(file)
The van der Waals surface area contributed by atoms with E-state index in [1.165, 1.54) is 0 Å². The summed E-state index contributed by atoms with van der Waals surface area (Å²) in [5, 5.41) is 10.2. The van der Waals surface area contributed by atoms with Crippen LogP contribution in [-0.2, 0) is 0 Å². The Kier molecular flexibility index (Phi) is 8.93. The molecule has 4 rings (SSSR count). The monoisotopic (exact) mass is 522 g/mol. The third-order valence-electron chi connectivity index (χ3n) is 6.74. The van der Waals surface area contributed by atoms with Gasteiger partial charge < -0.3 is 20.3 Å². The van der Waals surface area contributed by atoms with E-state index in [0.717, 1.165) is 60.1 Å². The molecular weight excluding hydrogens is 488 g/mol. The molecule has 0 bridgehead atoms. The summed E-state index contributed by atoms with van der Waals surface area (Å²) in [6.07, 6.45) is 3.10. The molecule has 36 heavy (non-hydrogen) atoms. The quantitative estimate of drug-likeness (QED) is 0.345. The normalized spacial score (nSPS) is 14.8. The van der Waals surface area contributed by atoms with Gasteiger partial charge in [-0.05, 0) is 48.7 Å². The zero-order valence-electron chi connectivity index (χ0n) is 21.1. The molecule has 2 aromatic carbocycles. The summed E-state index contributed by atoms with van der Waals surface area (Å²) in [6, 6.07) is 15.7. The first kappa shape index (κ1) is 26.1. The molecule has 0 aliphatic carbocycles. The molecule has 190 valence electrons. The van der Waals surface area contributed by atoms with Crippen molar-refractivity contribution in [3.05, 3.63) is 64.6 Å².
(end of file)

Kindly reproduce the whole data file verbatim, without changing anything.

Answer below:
The van der Waals surface area contributed by atoms with E-state index in [1.165, 1.54) is 0 Å². The summed E-state index contributed by atoms with van der Waals surface area (Å²) in [5, 5.41) is 10.2. The van der Waals surface area contributed by atoms with Crippen LogP contribution in [-0.2, 0) is 0 Å². The Kier molecular flexibility index (Phi) is 8.93. The molecule has 4 rings (SSSR count). The monoisotopic (exact) mass is 522 g/mol. The third-order valence-electron chi connectivity index (χ3n) is 6.74. The van der Waals surface area contributed by atoms with Gasteiger partial charge < -0.3 is 20.3 Å². The van der Waals surface area contributed by atoms with E-state index in [0.717, 1.165) is 60.1 Å². The molecular weight excluding hydrogens is 488 g/mol. The molecule has 0 bridgehead atoms. The summed E-state index contributed by atoms with van der Waals surface area (Å²) in [6.07, 6.45) is 3.10. The molecule has 36 heavy (non-hydrogen) atoms. The quantitative estimate of drug-likeness (QED) is 0.345. The normalized spacial score (nSPS) is 14.8. The van der Waals surface area contributed by atoms with Gasteiger partial charge in [-0.05, 0) is 48.7 Å². The zero-order valence-electron chi connectivity index (χ0n) is 21.1. The molecule has 2 aromatic carbocycles. The summed E-state index contributed by atoms with van der Waals surface area (Å²) in [6, 6.07) is 15.7. The first kappa shape index (κ1) is 26.1. The molecule has 0 aliphatic carbocycles. The molecule has 190 valence electrons. The van der Waals surface area contributed by atoms with Crippen molar-refractivity contribution in [3.05, 3.63) is 64.6 Å².